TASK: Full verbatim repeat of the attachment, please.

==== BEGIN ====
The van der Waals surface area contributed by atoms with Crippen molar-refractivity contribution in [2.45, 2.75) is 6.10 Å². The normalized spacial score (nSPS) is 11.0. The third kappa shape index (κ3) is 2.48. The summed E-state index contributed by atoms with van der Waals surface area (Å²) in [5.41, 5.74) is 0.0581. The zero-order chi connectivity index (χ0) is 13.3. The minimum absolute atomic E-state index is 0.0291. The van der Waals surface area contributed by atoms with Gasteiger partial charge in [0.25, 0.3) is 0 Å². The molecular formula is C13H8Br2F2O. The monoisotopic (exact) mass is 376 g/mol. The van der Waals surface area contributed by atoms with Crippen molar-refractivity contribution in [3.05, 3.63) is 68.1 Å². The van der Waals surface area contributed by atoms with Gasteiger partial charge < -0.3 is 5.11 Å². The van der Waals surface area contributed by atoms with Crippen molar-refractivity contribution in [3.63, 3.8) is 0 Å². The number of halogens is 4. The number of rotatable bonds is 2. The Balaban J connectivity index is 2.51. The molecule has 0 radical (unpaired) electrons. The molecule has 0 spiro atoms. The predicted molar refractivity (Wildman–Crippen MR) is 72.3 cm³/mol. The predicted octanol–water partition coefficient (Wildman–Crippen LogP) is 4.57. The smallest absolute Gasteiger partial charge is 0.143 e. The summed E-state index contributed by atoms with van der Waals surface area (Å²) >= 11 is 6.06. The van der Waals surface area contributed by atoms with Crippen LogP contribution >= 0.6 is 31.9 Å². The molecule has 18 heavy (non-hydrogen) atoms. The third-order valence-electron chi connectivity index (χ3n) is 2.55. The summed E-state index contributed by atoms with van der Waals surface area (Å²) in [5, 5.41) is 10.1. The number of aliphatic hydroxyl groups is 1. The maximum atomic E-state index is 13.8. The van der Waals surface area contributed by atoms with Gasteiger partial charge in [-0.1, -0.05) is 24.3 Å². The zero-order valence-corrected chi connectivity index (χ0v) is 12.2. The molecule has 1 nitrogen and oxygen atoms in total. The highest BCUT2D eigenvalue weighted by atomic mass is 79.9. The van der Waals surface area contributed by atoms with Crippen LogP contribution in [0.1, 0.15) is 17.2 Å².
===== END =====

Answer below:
The van der Waals surface area contributed by atoms with Crippen molar-refractivity contribution in [2.45, 2.75) is 6.10 Å². The normalized spacial score (nSPS) is 11.0. The third kappa shape index (κ3) is 2.48. The summed E-state index contributed by atoms with van der Waals surface area (Å²) in [5.41, 5.74) is 0.0581. The zero-order chi connectivity index (χ0) is 13.3. The minimum absolute atomic E-state index is 0.0291. The van der Waals surface area contributed by atoms with Gasteiger partial charge in [0.25, 0.3) is 0 Å². The molecular formula is C13H8Br2F2O. The monoisotopic (exact) mass is 376 g/mol. The van der Waals surface area contributed by atoms with Crippen molar-refractivity contribution in [3.05, 3.63) is 68.1 Å². The van der Waals surface area contributed by atoms with Gasteiger partial charge < -0.3 is 5.11 Å². The van der Waals surface area contributed by atoms with Crippen molar-refractivity contribution in [3.63, 3.8) is 0 Å². The number of halogens is 4. The number of rotatable bonds is 2. The Balaban J connectivity index is 2.51. The molecule has 0 radical (unpaired) electrons. The molecule has 0 spiro atoms. The predicted molar refractivity (Wildman–Crippen MR) is 72.3 cm³/mol. The predicted octanol–water partition coefficient (Wildman–Crippen LogP) is 4.57. The smallest absolute Gasteiger partial charge is 0.143 e. The summed E-state index contributed by atoms with van der Waals surface area (Å²) >= 11 is 6.06. The van der Waals surface area contributed by atoms with Crippen LogP contribution >= 0.6 is 31.9 Å². The molecule has 18 heavy (non-hydrogen) atoms. The third-order valence-electron chi connectivity index (χ3n) is 2.55. The summed E-state index contributed by atoms with van der Waals surface area (Å²) in [5, 5.41) is 10.1. The number of aliphatic hydroxyl groups is 1. The maximum atomic E-state index is 13.8. The van der Waals surface area contributed by atoms with Gasteiger partial charge in [-0.1, -0.05) is 24.3 Å². The zero-order valence-corrected chi connectivity index (χ0v) is 12.2. The molecule has 1 nitrogen and oxygen atoms in total. The highest BCUT2D eigenvalue weighted by atomic mass is 79.9. The van der Waals surface area contributed by atoms with Crippen LogP contribution in [0.1, 0.15) is 17.2 Å².